Big tech thrived through the pandemic and appears likely to continue doing this in the recovery interval, supposing the Biden administration doesn’t even break up them. The FANG acronym also coined by Cramer initially stood for Facebook, Amazon, Netflix and Google, however more recent iterations comprise FAAMNG, including Apple and Microsoft into the record, or even FATMAN-G, that adds Tesla.

My family was early possessing them, in part because our daughter insisted we fulfill her TFSA with titles she uses: Apple and Netflix. She insisted on Tesla, that has powered the operation of their ARK ETFs and its famous manager, Cathie Woods. Tesla has composed 10% of a number of her funds, which focus on ldquo;innovation” themes of their future, such as next-generation Internet, genomics, robotics and fintech. 

Individual investors are free to pick off ideas by “mimicking” a number of her picks and making their own five-packs on such themes. You’ll find titles such as Square, Roku and Teladoc. If you’d like a one-stop exposure to all her topics in 1 Canadian-dollar nominated ETF, attempt Emerge Canada Inc.’s Emerge ARK Global Disruptive Innovation ETF (EARK/TSX). 

Matthew Ardrey, riches adviser with Toronto-based TriDelta Financial, states any investor who didn’t own the tech titans in 2020 lagged the S&P 500, as they now constitute more than 25% of that index’s value. Valuations are stretched; by 2020 year old, the S&P500 needed a P/E ratio of 30.26%  over historical market averages. “Because of this, we have largely avoided these titles within our portfolio,” Ardrey states.

Ardrey is skeptical about Tesla, that had a market cap of about $752 billion in the end of 2020. “If we’re to suppose the stock grew at 15% (much less than its historical rate) within the subsequent 15 decades, then it would have to have a market cap of $6.1 trillion to do so. The same is true of the other stocks. If this growth rate is assumed, then their whole market cap will exceed $70 trillion! That would represent over 38% of the world’s GDP of $183.995 trillion in 2035. ”

Nevertheless, Ardrey states TriDelta doesn’t ignore technology in customer portfolios. He likes data storage company Seagate Technology PLC (STX/Nasdaq), that has a solid volatility at 4.47% and also a P/E ratio only over 15. In addition, he likes stocks which lagged in 2020, for example Royal Bank (RY/TSX)along using a dividend yield close to 4% and a P/E ratio under 14. In addition, he finds value in certain Canadian utilities.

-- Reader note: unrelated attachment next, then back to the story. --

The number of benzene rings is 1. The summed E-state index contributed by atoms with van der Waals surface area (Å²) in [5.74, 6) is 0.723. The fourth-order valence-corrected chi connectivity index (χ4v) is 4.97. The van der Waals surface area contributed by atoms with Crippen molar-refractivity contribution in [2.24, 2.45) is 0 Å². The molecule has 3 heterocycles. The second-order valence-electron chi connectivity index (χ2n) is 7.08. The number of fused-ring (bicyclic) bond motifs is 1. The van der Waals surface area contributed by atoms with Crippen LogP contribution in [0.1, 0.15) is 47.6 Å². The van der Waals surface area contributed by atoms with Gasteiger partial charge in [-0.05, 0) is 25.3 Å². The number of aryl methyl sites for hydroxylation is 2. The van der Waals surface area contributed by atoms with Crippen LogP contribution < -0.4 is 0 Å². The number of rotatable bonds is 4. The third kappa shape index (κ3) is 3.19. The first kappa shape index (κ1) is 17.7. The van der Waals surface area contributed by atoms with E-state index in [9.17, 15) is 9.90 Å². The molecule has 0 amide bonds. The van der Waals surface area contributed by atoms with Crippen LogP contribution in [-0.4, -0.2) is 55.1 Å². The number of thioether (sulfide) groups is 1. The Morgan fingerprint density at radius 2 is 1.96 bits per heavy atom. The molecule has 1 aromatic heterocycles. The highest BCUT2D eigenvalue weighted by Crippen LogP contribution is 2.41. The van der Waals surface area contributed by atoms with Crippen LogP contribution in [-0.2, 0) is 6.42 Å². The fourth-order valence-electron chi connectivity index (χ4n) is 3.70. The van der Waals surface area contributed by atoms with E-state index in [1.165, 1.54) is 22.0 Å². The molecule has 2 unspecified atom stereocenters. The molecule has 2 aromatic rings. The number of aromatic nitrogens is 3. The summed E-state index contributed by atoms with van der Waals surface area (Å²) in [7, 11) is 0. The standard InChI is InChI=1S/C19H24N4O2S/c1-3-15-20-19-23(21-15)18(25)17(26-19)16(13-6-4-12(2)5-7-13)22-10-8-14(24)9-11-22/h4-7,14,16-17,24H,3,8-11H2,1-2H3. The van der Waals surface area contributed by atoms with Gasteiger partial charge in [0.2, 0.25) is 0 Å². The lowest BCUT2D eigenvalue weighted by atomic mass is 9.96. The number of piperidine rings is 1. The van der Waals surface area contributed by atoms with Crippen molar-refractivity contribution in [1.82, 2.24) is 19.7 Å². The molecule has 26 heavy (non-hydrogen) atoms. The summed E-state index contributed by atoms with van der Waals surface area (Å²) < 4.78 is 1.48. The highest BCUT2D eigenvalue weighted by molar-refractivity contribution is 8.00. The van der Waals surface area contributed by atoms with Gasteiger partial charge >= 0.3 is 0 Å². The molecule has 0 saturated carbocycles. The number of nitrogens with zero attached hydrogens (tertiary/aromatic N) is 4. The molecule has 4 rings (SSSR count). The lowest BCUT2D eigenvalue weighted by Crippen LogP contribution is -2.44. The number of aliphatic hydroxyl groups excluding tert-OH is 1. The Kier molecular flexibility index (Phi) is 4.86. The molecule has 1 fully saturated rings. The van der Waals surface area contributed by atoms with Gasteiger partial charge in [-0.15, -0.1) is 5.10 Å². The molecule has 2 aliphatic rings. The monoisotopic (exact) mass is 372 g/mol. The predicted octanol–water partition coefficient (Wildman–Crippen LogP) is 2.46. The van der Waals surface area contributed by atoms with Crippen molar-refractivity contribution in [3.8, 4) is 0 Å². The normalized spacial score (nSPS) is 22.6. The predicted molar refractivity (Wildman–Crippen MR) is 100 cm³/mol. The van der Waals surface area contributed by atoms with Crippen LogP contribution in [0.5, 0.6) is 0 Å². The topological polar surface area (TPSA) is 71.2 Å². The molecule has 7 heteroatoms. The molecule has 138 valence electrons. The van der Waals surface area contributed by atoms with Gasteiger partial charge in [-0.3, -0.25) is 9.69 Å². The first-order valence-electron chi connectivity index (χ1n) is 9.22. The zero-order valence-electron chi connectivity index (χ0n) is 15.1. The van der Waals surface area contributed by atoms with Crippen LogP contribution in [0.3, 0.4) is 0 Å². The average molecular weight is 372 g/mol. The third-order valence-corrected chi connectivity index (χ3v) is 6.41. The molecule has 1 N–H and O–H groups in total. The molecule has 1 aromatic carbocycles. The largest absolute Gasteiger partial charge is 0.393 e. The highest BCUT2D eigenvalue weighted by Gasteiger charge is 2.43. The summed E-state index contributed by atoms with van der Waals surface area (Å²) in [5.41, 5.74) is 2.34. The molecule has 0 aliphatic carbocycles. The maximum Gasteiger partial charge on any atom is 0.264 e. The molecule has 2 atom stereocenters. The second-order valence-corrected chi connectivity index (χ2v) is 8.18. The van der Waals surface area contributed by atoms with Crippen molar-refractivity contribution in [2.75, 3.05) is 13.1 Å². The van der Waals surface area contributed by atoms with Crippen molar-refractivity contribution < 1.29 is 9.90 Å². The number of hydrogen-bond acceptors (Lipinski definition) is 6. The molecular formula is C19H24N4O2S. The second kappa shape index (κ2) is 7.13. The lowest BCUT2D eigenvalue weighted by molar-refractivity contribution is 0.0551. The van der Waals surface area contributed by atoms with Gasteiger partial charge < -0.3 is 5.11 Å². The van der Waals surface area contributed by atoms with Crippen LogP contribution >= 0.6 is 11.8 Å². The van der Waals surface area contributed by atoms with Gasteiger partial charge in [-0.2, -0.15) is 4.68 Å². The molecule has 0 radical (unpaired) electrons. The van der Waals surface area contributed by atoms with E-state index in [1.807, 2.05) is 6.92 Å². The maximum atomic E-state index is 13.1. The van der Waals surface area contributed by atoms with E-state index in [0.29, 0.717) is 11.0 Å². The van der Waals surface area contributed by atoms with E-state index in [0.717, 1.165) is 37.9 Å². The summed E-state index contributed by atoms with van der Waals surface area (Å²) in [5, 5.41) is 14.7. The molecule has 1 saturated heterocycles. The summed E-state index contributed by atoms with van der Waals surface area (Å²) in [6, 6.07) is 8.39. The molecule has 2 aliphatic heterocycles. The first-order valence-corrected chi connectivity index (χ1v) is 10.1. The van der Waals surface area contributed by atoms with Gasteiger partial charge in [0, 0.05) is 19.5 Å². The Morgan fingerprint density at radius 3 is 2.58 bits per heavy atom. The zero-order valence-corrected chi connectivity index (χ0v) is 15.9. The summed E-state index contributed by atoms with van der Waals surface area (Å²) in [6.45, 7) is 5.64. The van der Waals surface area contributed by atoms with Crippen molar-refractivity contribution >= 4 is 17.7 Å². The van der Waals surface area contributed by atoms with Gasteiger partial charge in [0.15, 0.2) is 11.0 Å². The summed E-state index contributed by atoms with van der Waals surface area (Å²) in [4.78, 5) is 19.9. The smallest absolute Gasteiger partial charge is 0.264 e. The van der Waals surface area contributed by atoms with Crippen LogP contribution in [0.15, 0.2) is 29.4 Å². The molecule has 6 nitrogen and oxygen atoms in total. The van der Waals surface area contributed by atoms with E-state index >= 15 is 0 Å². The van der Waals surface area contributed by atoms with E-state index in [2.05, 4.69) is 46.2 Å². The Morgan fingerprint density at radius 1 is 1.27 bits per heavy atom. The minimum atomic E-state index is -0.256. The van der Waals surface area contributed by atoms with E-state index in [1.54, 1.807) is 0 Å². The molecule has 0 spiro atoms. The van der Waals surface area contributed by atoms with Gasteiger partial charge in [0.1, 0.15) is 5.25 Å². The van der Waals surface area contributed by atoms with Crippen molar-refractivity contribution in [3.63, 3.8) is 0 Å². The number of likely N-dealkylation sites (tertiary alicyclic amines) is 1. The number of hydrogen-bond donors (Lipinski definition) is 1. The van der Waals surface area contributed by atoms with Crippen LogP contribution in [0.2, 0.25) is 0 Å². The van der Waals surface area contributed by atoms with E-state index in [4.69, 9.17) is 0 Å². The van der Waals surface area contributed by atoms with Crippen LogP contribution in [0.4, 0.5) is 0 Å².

Adrian Mastracci, portfolio manager using Vancouver-based Lycos Asset Management Inc., reminds readers that over time, asset allocation has proved to be more important than security choice. If you agree, you could stick 100% using all the core asset allocation ETFs said at the start of the column. 

At the opposite extreme, if you’re a investor who owns just individual stocks, then Mastracci cautions that five shares would not provide sufficient diversification; you’d require at least 20 to 30 shares.   

Jonathan Chevreau is creator of the Financial Independence Hub, writer of Findependence Day along with co-author of Victory Lap Retirement. He can be reached at [email protected]


Recovering from GIC decal shock
Should retirees speculate?
How to make the most of your own TFSAs in retirement
Should you delay your retirement because of COVID-19?
Investing in 5G

The article How to master “center and research ” investing  appeared initially on MoneySense.